A SHOPKEPER claims he and his family have had to move out of their home behind the shop because of noise nuisance from a restaurant which is part of the Dundrum Town Centre in Dublin.
David Cooper today failed in a High Court application seeking to have the town centre management company and its owners pay the costs of a legal action he took over the matter which was only dealt with after he initiated proceedings.
Mr Cooper's newsagents and home back on to the Port House tapas restaurant whose landlord is the town centre owners Crossridge Investments Ltd.
Mr Cooper complained that noise from an outside dining and drinking area into the early hours of the morning caused him, his wife and three children to move out of their home at the rear of the shop last November.
He claimed the restaurant was in breach of its planning permission which required the outside dining area be cleared at 10pm.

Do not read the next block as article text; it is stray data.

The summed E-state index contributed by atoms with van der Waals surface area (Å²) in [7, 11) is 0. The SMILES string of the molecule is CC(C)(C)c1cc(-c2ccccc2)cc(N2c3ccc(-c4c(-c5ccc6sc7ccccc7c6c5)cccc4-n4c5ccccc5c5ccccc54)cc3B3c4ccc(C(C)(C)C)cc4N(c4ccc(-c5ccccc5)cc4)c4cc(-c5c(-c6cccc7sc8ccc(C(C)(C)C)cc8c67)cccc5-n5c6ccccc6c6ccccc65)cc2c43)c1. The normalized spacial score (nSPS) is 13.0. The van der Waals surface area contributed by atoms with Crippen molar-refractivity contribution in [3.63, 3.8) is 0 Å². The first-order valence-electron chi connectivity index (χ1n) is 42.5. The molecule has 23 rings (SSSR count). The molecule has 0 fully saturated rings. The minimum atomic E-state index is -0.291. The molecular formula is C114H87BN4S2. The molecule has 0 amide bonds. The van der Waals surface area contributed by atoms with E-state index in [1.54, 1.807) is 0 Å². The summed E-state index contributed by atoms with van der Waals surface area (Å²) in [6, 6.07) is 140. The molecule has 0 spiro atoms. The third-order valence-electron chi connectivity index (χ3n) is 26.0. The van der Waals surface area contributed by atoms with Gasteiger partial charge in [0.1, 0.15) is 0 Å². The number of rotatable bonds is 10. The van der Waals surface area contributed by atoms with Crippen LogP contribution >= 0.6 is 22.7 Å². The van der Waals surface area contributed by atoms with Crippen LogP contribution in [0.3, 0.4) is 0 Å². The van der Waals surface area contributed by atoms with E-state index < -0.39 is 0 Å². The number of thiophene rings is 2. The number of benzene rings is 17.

He also claimed there was an unauthorised portacabin structure in the restaurant grounds which was also a source of noise nuisance.
Last July, he inititated legal proceedings against Crossridge as landlords and against Dundrum Town Centre Management Company alleging failure to comply with planning.
Mr Justice Colm MacEochaidh was told that shortly after the case was launched, the restaurant, which was not a party to the proceedings, took steps to rectify the planning issues.
As a result, those proceedings were rendered pointless, or moot.
Today, Mr Cooper, who the court heard has separate proceedings over noise nuisance pending, asked the judge to grant him the costs of having to take the case.
Mr Justice MacEochaidh refused to grant him his costs saying that when Mr Cooper's wrote to Crossridge last July, he did not give the defendants enought time to deal with what was a complex request before initiating court action.
The judge also refused a cross-application from the defendants for their costs.